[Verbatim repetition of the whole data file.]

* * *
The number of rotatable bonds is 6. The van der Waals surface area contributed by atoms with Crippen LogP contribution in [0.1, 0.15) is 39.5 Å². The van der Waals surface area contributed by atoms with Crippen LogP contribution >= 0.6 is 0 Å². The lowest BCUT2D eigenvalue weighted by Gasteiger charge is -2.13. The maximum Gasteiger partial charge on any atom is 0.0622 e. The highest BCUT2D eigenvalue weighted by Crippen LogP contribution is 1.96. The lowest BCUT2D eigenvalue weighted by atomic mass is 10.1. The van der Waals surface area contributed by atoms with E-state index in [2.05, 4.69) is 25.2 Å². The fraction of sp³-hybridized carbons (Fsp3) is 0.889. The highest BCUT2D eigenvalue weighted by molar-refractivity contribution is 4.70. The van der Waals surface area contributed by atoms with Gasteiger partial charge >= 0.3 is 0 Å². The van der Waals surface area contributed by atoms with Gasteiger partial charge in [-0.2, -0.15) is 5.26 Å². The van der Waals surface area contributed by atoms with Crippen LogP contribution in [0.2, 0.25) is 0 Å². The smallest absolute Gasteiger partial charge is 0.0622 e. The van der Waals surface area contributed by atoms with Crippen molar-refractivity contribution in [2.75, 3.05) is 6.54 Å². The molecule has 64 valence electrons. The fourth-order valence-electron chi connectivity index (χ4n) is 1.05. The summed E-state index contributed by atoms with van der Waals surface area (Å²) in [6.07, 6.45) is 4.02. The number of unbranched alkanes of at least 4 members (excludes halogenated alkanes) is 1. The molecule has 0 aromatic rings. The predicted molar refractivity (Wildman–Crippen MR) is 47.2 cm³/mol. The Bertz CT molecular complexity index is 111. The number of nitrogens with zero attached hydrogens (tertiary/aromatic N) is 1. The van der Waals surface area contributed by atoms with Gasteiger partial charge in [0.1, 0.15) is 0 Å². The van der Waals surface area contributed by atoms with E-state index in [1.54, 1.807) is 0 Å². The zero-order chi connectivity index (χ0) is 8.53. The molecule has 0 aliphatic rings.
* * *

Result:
The number of rotatable bonds is 6. The van der Waals surface area contributed by atoms with Crippen LogP contribution in [0.1, 0.15) is 39.5 Å². The van der Waals surface area contributed by atoms with Crippen LogP contribution >= 0.6 is 0 Å². The lowest BCUT2D eigenvalue weighted by Gasteiger charge is -2.13. The maximum Gasteiger partial charge on any atom is 0.0622 e. The highest BCUT2D eigenvalue weighted by Crippen LogP contribution is 1.96. The lowest BCUT2D eigenvalue weighted by atomic mass is 10.1. The van der Waals surface area contributed by atoms with E-state index in [2.05, 4.69) is 25.2 Å². The fraction of sp³-hybridized carbons (Fsp3) is 0.889. The highest BCUT2D eigenvalue weighted by molar-refractivity contribution is 4.70. The van der Waals surface area contributed by atoms with Gasteiger partial charge >= 0.3 is 0 Å². The van der Waals surface area contributed by atoms with Gasteiger partial charge in [-0.2, -0.15) is 5.26 Å². The van der Waals surface area contributed by atoms with Crippen LogP contribution in [0.2, 0.25) is 0 Å². The smallest absolute Gasteiger partial charge is 0.0622 e. The van der Waals surface area contributed by atoms with Crippen molar-refractivity contribution in [2.75, 3.05) is 6.54 Å². The molecule has 64 valence electrons. The fourth-order valence-electron chi connectivity index (χ4n) is 1.05. The summed E-state index contributed by atoms with van der Waals surface area (Å²) in [6.07, 6.45) is 4.02. The number of unbranched alkanes of at least 4 members (excludes halogenated alkanes) is 1. The molecule has 0 aromatic rings. The predicted molar refractivity (Wildman–Crippen MR) is 47.2 cm³/mol. The Bertz CT molecular complexity index is 111. The number of nitrogens with zero attached hydrogens (tertiary/aromatic N) is 1. The van der Waals surface area contributed by atoms with Gasteiger partial charge in [0.1, 0.15) is 0 Å². The van der Waals surface area contributed by atoms with E-state index in [1.54, 1.807) is 0 Å². The zero-order chi connectivity index (χ0) is 8.53. The molecule has 0 aliphatic rings.